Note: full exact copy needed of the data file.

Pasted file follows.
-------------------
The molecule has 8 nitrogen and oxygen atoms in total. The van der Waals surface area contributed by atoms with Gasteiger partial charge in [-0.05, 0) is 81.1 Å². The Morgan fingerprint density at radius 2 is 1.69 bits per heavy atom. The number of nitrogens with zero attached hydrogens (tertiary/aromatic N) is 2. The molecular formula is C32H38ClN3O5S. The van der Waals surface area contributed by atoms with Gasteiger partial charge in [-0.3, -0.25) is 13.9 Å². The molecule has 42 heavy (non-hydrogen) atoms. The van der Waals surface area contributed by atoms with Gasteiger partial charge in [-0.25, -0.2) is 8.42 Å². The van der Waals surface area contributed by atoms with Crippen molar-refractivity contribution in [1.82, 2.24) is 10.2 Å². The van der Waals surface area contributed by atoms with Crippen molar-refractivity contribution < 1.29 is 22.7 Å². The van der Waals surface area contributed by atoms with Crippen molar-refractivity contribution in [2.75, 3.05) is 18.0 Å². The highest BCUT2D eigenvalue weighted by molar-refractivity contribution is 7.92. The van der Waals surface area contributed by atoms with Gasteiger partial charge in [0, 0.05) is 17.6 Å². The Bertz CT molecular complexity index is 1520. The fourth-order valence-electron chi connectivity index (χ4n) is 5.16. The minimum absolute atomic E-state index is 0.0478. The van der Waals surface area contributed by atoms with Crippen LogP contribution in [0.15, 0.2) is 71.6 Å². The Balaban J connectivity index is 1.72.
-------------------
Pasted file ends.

The molecule has 8 nitrogen and oxygen atoms in total. The van der Waals surface area contributed by atoms with Gasteiger partial charge in [-0.05, 0) is 81.1 Å². The Morgan fingerprint density at radius 2 is 1.69 bits per heavy atom. The number of nitrogens with zero attached hydrogens (tertiary/aromatic N) is 2. The molecular formula is C32H38ClN3O5S. The van der Waals surface area contributed by atoms with Gasteiger partial charge in [-0.3, -0.25) is 13.9 Å². The molecule has 42 heavy (non-hydrogen) atoms. The van der Waals surface area contributed by atoms with Gasteiger partial charge in [-0.25, -0.2) is 8.42 Å². The van der Waals surface area contributed by atoms with Crippen molar-refractivity contribution in [1.82, 2.24) is 10.2 Å². The van der Waals surface area contributed by atoms with Crippen molar-refractivity contribution < 1.29 is 22.7 Å². The van der Waals surface area contributed by atoms with Crippen molar-refractivity contribution in [2.75, 3.05) is 18.0 Å². The highest BCUT2D eigenvalue weighted by molar-refractivity contribution is 7.92. The van der Waals surface area contributed by atoms with Gasteiger partial charge in [0, 0.05) is 17.6 Å². The Bertz CT molecular complexity index is 1520. The fourth-order valence-electron chi connectivity index (χ4n) is 5.16. The minimum absolute atomic E-state index is 0.0478. The van der Waals surface area contributed by atoms with Crippen LogP contribution in [0.15, 0.2) is 71.6 Å². The Balaban J connectivity index is 1.72.